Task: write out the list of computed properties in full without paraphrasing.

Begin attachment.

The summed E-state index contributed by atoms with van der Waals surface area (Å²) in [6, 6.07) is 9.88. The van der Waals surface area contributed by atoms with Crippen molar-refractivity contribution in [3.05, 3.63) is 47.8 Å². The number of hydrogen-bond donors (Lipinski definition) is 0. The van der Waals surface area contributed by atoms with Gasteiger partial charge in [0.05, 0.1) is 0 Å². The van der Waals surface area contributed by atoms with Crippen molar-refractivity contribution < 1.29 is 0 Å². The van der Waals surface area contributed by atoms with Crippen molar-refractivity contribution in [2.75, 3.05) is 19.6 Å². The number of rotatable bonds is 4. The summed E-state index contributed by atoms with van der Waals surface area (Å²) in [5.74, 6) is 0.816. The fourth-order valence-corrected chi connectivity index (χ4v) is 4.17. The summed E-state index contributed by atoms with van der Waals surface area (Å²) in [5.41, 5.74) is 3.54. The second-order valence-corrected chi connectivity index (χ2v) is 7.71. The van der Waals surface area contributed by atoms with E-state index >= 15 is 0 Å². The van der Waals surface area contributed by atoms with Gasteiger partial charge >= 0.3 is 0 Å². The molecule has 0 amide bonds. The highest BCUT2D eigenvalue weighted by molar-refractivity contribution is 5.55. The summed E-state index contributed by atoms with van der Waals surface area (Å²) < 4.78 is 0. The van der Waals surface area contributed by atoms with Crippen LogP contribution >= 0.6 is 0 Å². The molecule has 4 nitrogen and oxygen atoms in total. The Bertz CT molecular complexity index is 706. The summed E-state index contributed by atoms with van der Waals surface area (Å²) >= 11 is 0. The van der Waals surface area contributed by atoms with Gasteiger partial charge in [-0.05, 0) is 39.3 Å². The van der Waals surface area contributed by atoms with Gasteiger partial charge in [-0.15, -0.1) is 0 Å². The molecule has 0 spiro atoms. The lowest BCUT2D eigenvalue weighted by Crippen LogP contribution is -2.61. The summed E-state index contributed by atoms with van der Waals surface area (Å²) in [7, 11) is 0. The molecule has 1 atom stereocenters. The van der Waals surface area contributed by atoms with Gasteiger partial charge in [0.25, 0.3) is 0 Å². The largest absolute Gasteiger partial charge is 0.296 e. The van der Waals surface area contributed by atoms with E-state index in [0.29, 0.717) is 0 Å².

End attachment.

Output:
The summed E-state index contributed by atoms with van der Waals surface area (Å²) in [6, 6.07) is 9.88. The van der Waals surface area contributed by atoms with Crippen molar-refractivity contribution in [3.05, 3.63) is 47.8 Å². The number of hydrogen-bond donors (Lipinski definition) is 0. The van der Waals surface area contributed by atoms with Gasteiger partial charge in [0.05, 0.1) is 0 Å². The van der Waals surface area contributed by atoms with Crippen molar-refractivity contribution < 1.29 is 0 Å². The van der Waals surface area contributed by atoms with Crippen molar-refractivity contribution in [2.75, 3.05) is 19.6 Å². The number of rotatable bonds is 4. The summed E-state index contributed by atoms with van der Waals surface area (Å²) in [5.74, 6) is 0.816. The fourth-order valence-corrected chi connectivity index (χ4v) is 4.17. The summed E-state index contributed by atoms with van der Waals surface area (Å²) in [5.41, 5.74) is 3.54. The second-order valence-corrected chi connectivity index (χ2v) is 7.71. The van der Waals surface area contributed by atoms with E-state index >= 15 is 0 Å². The van der Waals surface area contributed by atoms with Gasteiger partial charge >= 0.3 is 0 Å². The molecule has 0 amide bonds. The highest BCUT2D eigenvalue weighted by molar-refractivity contribution is 5.55. The summed E-state index contributed by atoms with van der Waals surface area (Å²) < 4.78 is 0. The van der Waals surface area contributed by atoms with Crippen LogP contribution >= 0.6 is 0 Å². The molecule has 4 nitrogen and oxygen atoms in total. The Bertz CT molecular complexity index is 706. The summed E-state index contributed by atoms with van der Waals surface area (Å²) >= 11 is 0. The van der Waals surface area contributed by atoms with Gasteiger partial charge in [-0.05, 0) is 39.3 Å². The van der Waals surface area contributed by atoms with Gasteiger partial charge in [-0.15, -0.1) is 0 Å². The molecule has 0 spiro atoms. The lowest BCUT2D eigenvalue weighted by Crippen LogP contribution is -2.61. The summed E-state index contributed by atoms with van der Waals surface area (Å²) in [7, 11) is 0. The molecule has 1 atom stereocenters. The van der Waals surface area contributed by atoms with Gasteiger partial charge in [0.25, 0.3) is 0 Å². The largest absolute Gasteiger partial charge is 0.296 e. The van der Waals surface area contributed by atoms with E-state index in [0.29, 0.717) is 0 Å².